California’s Mental Health Crisis: What Went Wrong? And Can We Fix It?

Gov. Gavin Newsom is steering a major transformation of California’s behavioral health care system, with much at stake in the years ahead. On Oct. 6, the Sacramento-based publication Capitol Weekly invited KHN’s Angela Hart to moderate an expert panel tackling the origins of the state’s broken system and potential solutions ahead.

The lively discussion featured health care leaders with deep experience in the political, provider and research aspects of mental health and addiction. The panelists were Dr. Elaine Batchlor, CEO of MLK Community Healthcare; former state Sen. Jim Beall, a Santa Clara County Democrat who spearheaded mental health legislation during his tenure in the legislature; Michelle Doty Cabrera, executive director of the County Behavioral Health Directors Association of California; and Janet Coffman, a researcher and faculty member with Healthforce Center at the University of California-San Francisco.

The discussion illuminated challenges that arise when the state puts insurance companies in

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Q&A: How Will California’s New 988 Mental Health Line Actually Work?

NEED HELP?

If you or someone you know is in a crisis, please call the National Suicide Prevention Lifeline at 1-800-273-TALK (8255) or contact the Crisis Text Line by texting HOME to 741741.

In September 2020, Congress passed bipartisan legislation creating a three-digit national suicide hotline: 988. Think of it as an alternative to 911 for mental health emergencies.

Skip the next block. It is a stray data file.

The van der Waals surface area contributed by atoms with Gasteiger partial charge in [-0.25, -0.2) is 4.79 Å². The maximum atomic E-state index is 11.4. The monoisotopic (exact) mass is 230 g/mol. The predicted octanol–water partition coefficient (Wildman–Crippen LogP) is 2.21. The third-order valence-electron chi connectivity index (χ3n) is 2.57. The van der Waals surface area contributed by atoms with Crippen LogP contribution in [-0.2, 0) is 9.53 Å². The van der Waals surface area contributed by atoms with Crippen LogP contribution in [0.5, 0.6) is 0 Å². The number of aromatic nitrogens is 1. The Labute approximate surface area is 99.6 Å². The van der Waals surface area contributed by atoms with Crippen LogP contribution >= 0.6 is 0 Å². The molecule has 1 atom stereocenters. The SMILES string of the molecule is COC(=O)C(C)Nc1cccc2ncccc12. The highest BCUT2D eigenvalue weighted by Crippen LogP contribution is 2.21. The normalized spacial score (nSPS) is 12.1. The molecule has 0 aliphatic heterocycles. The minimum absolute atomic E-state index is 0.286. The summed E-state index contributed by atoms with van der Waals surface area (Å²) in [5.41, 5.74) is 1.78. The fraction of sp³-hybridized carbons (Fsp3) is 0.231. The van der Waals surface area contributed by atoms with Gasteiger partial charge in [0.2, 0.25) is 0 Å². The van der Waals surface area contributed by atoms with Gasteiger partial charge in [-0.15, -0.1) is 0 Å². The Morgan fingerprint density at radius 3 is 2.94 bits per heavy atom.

The system is intended to make it easier to seek immediate help during a mental health crisis. Instead of calling 911 or the 10-digit national suicide hotline, Americans theoretically will be able to speak to a trained counselor by calling 988 from most any phone line.

The federal law allows states to raise funds for the effort by levying a surcharge on monthly bills for mobile and landline phone service. The money can be used to support the dedicated call centers, pay for trained mobile response

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Trabajadores de salud alertan sobre el aumento de la violencia en hospitales

El departamento de emergencias del Hospital San Leandro, en California, donde trabaja la enfermera Mawata Kamara, se cerró de urgencia cuando un visitante, preocupado por no poder ver a un paciente por las restricciones de covid-19, amenazó con volver con un arma.

No fue la primera vez que el departamento se enfrentó a una amenaza de arma de fuego durante la pandemia. A principios de año, un paciente psiquiátrico al que todos conocían se volvió cada vez más violento, gritando insultos raciales, escupiendo a los empleados y lanzando puñetazos antes de amenazar con dispararle a Kamara en la cara.

“La violencia siempre ha sido un problema”, dijo Kamara. “Esta pandemia realmente solo le puso una lupa”.

En los primeros días de la pandemia, las celebraciones nocturnas elogiaban la valentía de los trabajadores sanitarios de primera línea. Un año y medio después, esos mismos trabajadores dicen que están experimentando un aumento

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